Chicks in Control - IE - Choosing healthy foods




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Wannabeskinny
02-14-2014, 12:27 PM
I'm only at the beginning of my journey with IE and already I feel a release of guilt and tension in my day and undeniable weight loss. I'm finding myself comfortable confronting hunger and I look forward to all the benefits of not having to follow a plan or a diet.

But I do have nutritional goals. Like I said it's still early and I'm in the stage where I'm trying to mend my relationship with food and get over my fear of forbidden food. So I'm eating what my body seems to be craving and right now that's alot of carbohydrates. I don't mind it, I mean I'm losing weight and my portion sizes seem fine. And I suspect I'm craving carbs a lot because I spent so many years abusing my body with a low-carb mentality. So I'm working really hard to alleviate my guilt eating bread or sugar or pasta.

But realistically I know that my body feels better when carbs are limited, so I'm asking - does there come a time in IE when you naturally feel inclined to eat more healthy food? Does there come a point where you feel comfortable making a few restrictions?


krampus
02-14-2014, 01:33 PM
It is swimming upstream perhaps pointlessly to try and teach your body to crave healthy foods while feeding it grains and sugar and foods that are not filling and are habit-forming.

You say your body responds better to limited carbs. What was so abusive about a low-carb mentality? The problem seems to be forming emotional attachments and assigning virtue or lack thereof to food.

Weight loss requires consistent restrictions and it's not possible to restrict nothing and lose weight.

Wannabeskinny
02-14-2014, 02:08 PM
Hi Krampus thanks for joing the discussion. These posts labeled IE are an attempt to diversify the long standing IE thread which seems to bury itself within the diet forum. IE is not a diet at all, just a way of eating by responding to your body's hunger and fullness cues. The major tenant of IE is that diets don't work and restrictive approaches to eating ultimately backfire for so many of us. It's about trusting your body to only eat as much as you Need. For this reason I have given up my long held beliefs that low carb would fix me when for so many years it has led me to binge instead. I don't believe that food is the problem but rather that I have unhealthy ties to food as you pointed out.


Wannabeskinny
02-14-2014, 02:15 PM
Weight loss requires consistent restrictions and it's not possible to restrict nothing and lose weight.

Yes I don't disagree that it's not possible to restrict nothing and lose weight. So I guess you could say that an approach that requires no restrictions sounds a little wacko. The only restriction that really comes into play is eating ONLY in response to hunger and only eating until you are physically full. This approach is allowing me to learn how to discern my hunger cues, which are really messed up after years of dieting. I'm learning how not to overeat and so in reality I wind up eating much much less than I thought possible. In essence I'm eating less without restriction.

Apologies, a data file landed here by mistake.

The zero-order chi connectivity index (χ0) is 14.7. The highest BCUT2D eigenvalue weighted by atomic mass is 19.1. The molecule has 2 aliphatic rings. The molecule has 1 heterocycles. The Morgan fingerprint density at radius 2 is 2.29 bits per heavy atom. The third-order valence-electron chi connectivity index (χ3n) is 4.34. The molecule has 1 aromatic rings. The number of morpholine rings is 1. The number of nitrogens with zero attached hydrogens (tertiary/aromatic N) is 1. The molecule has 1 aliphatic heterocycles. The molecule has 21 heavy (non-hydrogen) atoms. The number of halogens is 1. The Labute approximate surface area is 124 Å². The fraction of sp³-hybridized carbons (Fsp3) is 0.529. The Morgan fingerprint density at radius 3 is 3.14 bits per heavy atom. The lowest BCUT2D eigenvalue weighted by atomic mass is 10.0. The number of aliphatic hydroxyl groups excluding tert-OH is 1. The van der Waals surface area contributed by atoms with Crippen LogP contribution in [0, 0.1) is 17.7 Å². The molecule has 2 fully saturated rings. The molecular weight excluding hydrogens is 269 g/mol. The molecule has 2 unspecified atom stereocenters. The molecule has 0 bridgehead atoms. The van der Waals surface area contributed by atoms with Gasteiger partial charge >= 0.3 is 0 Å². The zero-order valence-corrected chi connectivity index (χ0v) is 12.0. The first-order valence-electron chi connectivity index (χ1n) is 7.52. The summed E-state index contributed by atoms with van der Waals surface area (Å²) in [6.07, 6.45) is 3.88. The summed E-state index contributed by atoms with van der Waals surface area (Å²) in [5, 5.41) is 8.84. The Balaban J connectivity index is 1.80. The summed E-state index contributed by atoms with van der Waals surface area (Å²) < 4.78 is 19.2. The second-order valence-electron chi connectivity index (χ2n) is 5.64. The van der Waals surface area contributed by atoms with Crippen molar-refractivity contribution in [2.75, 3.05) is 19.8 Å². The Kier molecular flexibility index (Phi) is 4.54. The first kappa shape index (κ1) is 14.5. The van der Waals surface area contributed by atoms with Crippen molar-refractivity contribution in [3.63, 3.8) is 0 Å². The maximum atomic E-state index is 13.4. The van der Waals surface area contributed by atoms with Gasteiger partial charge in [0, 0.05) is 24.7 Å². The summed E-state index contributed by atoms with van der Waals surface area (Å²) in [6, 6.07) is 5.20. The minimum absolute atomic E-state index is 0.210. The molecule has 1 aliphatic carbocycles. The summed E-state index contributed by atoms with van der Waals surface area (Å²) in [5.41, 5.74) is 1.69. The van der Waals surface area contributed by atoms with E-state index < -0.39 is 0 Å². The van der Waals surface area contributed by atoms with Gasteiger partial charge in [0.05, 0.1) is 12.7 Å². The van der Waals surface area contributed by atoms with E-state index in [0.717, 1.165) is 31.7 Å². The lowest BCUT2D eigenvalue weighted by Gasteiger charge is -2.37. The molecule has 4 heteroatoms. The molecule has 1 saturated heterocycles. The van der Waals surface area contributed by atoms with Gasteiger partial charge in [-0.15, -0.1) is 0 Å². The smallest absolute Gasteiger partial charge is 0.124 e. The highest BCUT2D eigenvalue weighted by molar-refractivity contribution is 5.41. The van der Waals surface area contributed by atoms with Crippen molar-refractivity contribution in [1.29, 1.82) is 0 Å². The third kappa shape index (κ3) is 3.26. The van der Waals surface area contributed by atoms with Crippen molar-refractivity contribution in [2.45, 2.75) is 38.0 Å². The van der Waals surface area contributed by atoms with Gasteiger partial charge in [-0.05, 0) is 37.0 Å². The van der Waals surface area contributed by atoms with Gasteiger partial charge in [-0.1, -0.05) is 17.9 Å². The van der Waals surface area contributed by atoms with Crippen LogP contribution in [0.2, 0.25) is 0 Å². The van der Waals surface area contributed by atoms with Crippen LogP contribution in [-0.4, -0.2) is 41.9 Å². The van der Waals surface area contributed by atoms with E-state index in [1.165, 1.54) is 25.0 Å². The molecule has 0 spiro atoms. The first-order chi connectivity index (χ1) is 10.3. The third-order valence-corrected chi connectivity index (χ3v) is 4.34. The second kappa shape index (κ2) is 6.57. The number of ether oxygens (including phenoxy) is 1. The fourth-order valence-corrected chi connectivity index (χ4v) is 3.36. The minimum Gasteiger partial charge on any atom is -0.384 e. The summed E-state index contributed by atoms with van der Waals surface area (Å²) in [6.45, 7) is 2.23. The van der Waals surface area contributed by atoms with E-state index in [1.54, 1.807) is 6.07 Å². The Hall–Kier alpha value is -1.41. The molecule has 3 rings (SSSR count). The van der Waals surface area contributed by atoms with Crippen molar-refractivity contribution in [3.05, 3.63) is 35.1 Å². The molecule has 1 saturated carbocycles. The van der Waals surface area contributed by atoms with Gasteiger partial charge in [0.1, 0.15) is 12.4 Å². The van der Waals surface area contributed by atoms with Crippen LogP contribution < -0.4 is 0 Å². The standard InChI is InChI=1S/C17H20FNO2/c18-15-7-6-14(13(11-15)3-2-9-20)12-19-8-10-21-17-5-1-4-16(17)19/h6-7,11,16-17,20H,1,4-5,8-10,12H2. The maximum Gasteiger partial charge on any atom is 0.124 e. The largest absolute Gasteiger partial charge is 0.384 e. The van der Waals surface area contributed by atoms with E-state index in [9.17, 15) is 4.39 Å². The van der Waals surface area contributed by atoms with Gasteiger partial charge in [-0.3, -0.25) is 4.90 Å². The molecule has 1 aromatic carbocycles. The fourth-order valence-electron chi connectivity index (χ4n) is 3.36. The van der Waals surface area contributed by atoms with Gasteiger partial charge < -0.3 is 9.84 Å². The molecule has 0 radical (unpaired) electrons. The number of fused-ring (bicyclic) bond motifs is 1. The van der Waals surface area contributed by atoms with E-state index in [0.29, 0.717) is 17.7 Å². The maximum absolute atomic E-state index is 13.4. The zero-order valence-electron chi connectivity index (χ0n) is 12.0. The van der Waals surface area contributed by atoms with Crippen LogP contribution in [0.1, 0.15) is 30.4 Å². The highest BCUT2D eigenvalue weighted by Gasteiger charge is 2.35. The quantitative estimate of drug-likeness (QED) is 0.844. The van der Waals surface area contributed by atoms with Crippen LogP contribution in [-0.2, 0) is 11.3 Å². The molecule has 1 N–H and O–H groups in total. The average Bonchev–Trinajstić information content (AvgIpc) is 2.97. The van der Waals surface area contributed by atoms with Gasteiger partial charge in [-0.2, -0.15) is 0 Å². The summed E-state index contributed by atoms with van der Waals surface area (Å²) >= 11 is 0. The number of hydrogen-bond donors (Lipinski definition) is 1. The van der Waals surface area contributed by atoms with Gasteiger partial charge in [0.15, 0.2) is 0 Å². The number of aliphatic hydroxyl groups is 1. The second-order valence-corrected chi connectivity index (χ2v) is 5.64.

krampus
02-14-2014, 02:25 PM
I'm a big proponent of IE for people who have fairly healthy relationships with food and are educated about/have access to nutritious food choices. I don't think it works for everyone but I do think it's a pretty good "ultimate goal," and is more realistic and within people's grasps than more radical concepts ("No more cheeseburgers ever," "Food is FUEL ONLY," etc).

Sometimes simply allowing yourself to eat whatever you want does the work for you, and while a person might gain weight initially, it will fall off and then some. I do think IE requires an open and flexible "goal" mindset.

Wannabeskinny
02-14-2014, 02:33 PM
I'm lucky that I'm not finding an initial gain although I chalked myself up for one. Instead there is loss. I find that I'm doing ok left to my own devices without rules regulations and restrictions. I find that I'm starting to learn what real hunger is and it's not so scary. Of course I'm combining this with a lot of stress management techniques since I eat from boredom, stress, loneliness, anxiety etc. I'm learning, it's not easy for sure, but it's not as difficult as dietin I will say that.

freelancemomma
02-14-2014, 09:24 PM
I think the danger with IE is that it can become just another diet: you still have to monitor your fullness at every step, to avoid overeating. Also, I think some of us (raising hand) either have damaged satiety controls or a greater appetite than average. To me, IE sounds like a recipe for massive regain, but that's because I can easily pack away 3,500 calories (or more) in a day without feeling the slightest discomfort.